EPA Ozone Standard Would Destroy 7.3 Million Jobs, Study Estimates

by Marlo Lewis on October 18, 2010

in Science

A recent study by the Manufacturer’s Alliance/MAPI finds that EPA’s proposed revision of the “primary” (health-based) national ambient air quality standard (NAAQS) for ozone would have devastating economic impacts, such as:

  • Impose $1 trillion in annual compliance burdens on the economy between 2020 and 2030.
  • Reduce GDP by $687 billion in 2020 (3.5% below the baseline projection).
  • Reduce employment by 7.3 million jobs in 2020 (a figure equal to 4.3% of the projected labor force in 2020).

In a companion report, the Senate Republican Policy Committee estimates the job losses and  “energy tax” burden (compliance cost + GDP reduction) each State will incur if EPA picks the most stringent ozone standard it is considering.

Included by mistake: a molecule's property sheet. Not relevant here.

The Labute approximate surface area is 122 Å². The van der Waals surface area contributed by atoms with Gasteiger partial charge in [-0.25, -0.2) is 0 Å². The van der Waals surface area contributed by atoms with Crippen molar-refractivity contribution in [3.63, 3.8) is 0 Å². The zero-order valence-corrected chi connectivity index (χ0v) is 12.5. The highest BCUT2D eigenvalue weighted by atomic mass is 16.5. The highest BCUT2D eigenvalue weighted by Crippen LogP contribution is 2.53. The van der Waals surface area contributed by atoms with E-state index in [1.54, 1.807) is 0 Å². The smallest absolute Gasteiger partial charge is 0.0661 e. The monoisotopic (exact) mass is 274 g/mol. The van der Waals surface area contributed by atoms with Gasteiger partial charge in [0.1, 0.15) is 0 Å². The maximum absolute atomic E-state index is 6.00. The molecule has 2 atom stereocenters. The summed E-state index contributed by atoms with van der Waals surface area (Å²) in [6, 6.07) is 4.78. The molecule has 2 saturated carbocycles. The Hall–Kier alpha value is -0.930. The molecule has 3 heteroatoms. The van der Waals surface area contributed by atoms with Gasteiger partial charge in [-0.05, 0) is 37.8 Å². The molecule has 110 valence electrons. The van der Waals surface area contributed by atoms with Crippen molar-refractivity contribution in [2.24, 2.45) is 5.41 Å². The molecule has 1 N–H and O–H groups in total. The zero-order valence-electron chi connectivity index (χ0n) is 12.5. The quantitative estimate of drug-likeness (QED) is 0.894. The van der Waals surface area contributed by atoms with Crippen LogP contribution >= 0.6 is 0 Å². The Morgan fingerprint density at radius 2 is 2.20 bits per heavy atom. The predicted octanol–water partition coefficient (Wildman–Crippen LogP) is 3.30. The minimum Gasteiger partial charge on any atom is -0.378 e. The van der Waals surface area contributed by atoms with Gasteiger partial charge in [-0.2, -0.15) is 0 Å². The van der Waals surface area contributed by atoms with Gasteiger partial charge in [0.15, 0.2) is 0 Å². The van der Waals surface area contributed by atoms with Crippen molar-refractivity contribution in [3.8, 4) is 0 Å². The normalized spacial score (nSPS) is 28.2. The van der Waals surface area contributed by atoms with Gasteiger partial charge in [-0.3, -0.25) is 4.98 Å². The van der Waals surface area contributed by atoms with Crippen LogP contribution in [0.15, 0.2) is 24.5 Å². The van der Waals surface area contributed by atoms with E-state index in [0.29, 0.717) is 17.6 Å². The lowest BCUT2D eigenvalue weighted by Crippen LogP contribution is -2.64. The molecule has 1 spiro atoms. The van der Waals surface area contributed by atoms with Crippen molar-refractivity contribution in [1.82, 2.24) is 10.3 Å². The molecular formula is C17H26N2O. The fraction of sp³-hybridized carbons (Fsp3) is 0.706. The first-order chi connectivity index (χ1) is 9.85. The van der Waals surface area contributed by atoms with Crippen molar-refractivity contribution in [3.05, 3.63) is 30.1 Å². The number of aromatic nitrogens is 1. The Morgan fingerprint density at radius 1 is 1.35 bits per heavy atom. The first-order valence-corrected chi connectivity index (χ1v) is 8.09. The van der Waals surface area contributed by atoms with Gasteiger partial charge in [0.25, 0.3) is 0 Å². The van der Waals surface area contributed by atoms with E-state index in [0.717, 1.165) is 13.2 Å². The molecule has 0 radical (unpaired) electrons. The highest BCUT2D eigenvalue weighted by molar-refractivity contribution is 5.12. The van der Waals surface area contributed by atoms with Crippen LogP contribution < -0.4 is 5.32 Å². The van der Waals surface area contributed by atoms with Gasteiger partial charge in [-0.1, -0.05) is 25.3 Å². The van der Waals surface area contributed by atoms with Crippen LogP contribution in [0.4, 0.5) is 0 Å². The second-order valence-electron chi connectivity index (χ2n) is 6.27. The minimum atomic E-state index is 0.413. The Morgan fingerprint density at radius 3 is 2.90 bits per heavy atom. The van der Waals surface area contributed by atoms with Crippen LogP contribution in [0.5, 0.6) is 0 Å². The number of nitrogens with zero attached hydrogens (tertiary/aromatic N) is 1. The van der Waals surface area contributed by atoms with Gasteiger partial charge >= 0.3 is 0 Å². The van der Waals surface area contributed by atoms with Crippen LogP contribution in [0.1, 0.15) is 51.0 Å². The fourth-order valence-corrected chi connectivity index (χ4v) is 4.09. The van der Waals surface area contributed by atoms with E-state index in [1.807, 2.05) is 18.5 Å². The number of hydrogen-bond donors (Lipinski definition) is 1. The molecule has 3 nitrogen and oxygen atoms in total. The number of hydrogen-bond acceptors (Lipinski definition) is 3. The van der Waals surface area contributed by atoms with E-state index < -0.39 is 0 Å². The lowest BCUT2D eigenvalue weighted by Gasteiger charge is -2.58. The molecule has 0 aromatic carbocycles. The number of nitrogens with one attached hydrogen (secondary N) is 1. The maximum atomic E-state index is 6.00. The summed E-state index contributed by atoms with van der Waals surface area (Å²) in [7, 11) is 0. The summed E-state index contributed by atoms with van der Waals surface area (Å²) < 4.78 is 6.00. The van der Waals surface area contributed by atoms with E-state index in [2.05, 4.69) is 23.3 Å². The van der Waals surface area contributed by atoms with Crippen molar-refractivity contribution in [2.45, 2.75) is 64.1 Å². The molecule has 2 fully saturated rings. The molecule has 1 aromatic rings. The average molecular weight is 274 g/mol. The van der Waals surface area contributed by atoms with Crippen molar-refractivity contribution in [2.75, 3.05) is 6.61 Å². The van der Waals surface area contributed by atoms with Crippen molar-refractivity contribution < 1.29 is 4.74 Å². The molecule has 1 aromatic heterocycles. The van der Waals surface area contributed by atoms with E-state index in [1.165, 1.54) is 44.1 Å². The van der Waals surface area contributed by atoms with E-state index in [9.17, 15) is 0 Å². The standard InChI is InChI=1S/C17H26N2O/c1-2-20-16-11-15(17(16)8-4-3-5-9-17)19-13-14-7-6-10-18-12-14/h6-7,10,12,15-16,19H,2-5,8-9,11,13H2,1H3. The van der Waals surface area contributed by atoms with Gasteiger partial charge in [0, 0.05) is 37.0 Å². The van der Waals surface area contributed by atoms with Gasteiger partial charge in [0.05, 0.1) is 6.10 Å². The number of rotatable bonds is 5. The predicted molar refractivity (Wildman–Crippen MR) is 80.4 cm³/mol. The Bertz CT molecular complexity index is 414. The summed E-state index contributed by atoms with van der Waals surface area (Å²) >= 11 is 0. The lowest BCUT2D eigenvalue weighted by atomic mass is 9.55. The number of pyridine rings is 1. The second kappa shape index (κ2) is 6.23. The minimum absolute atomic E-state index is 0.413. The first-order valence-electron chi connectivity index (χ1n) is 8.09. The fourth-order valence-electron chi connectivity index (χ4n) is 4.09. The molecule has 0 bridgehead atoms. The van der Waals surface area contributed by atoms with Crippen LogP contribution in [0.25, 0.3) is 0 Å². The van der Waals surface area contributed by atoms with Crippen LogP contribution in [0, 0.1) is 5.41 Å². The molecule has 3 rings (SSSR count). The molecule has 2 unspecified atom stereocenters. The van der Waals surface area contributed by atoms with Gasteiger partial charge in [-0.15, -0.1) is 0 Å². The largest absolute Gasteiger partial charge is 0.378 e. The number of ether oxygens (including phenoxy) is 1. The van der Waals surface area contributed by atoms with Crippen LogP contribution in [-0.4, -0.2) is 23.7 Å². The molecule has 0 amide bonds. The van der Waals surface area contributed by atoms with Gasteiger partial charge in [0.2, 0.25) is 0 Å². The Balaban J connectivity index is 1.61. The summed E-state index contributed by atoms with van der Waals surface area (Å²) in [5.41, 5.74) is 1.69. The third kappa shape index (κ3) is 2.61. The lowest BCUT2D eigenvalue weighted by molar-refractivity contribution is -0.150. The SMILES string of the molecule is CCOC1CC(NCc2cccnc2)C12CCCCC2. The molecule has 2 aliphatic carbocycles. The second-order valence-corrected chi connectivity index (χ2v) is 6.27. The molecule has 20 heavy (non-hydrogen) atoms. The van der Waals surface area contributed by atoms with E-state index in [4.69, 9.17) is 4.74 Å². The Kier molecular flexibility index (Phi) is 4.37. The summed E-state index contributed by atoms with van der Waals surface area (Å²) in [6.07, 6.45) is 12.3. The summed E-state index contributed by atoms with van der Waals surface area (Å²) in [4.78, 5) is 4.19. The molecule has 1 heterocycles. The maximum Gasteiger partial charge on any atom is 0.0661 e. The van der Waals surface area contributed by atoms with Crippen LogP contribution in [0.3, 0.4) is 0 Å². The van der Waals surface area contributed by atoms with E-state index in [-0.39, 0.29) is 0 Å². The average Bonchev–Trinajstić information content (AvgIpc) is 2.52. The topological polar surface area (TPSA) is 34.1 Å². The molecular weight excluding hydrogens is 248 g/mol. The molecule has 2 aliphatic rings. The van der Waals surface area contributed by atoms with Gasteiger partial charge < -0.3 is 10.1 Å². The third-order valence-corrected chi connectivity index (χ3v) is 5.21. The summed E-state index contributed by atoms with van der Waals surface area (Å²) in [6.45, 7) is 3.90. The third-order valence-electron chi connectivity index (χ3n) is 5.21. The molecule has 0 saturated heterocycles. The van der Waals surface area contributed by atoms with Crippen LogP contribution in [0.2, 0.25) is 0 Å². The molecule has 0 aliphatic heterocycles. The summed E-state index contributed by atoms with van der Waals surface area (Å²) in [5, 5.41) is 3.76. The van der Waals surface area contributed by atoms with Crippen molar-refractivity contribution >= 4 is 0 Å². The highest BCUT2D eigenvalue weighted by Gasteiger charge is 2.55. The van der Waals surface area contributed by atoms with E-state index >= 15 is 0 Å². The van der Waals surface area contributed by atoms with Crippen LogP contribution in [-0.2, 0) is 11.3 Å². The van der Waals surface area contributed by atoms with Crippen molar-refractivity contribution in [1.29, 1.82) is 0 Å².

The costs of tightening ozone standards are likely to overwhelm the benefits, if any, as Joel Schwartz and Steven Hayward explain in chapter 7 of their book, Air Quality in America: A Dose of Reality on Air Pollution Levels, Trends, and Health Risks

So let’s see — we have emission regulations that function as de-facto energy taxes, and the costs far outweigh the putative benefits. Sound familiar? The resemblance to Waxman-Markey is more than superficial, because if stringent enough, air pollution regulations can restrict fossil energy use no less than carbon taxes or greenhouse cap-and-trade schemes.

For more information on EPA’s proposed ozone NAAQS and the MAPI study, see my post today on CEI’s Open Market.Org.

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